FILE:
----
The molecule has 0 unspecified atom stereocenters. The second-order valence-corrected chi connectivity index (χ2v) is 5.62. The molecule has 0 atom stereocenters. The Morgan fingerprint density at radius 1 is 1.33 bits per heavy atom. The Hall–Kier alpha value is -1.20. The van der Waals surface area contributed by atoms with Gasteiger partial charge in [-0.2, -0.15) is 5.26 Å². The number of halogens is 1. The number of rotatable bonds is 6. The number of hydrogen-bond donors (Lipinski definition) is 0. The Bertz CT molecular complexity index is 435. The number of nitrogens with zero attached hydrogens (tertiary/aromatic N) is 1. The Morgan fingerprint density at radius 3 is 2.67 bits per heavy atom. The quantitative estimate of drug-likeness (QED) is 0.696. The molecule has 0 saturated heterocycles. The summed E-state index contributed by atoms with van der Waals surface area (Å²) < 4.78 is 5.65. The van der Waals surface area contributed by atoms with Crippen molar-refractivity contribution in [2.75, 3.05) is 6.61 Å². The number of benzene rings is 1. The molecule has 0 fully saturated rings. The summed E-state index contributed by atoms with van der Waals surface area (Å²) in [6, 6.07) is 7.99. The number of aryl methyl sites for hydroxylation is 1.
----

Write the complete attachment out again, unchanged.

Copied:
The molecule has 0 unspecified atom stereocenters. The second-order valence-corrected chi connectivity index (χ2v) is 5.62. The molecule has 0 atom stereocenters. The Morgan fingerprint density at radius 1 is 1.33 bits per heavy atom. The Hall–Kier alpha value is -1.20. The van der Waals surface area contributed by atoms with Gasteiger partial charge in [-0.2, -0.15) is 5.26 Å². The number of halogens is 1. The number of rotatable bonds is 6. The number of hydrogen-bond donors (Lipinski definition) is 0. The Bertz CT molecular complexity index is 435. The number of nitrogens with zero attached hydrogens (tertiary/aromatic N) is 1. The Morgan fingerprint density at radius 3 is 2.67 bits per heavy atom. The quantitative estimate of drug-likeness (QED) is 0.696. The molecule has 0 saturated heterocycles. The summed E-state index contributed by atoms with van der Waals surface area (Å²) < 4.78 is 5.65. The van der Waals surface area contributed by atoms with Crippen molar-refractivity contribution in [2.75, 3.05) is 6.61 Å². The number of benzene rings is 1. The molecule has 0 fully saturated rings. The summed E-state index contributed by atoms with van der Waals surface area (Å²) in [6, 6.07) is 7.99. The number of aryl methyl sites for hydroxylation is 1.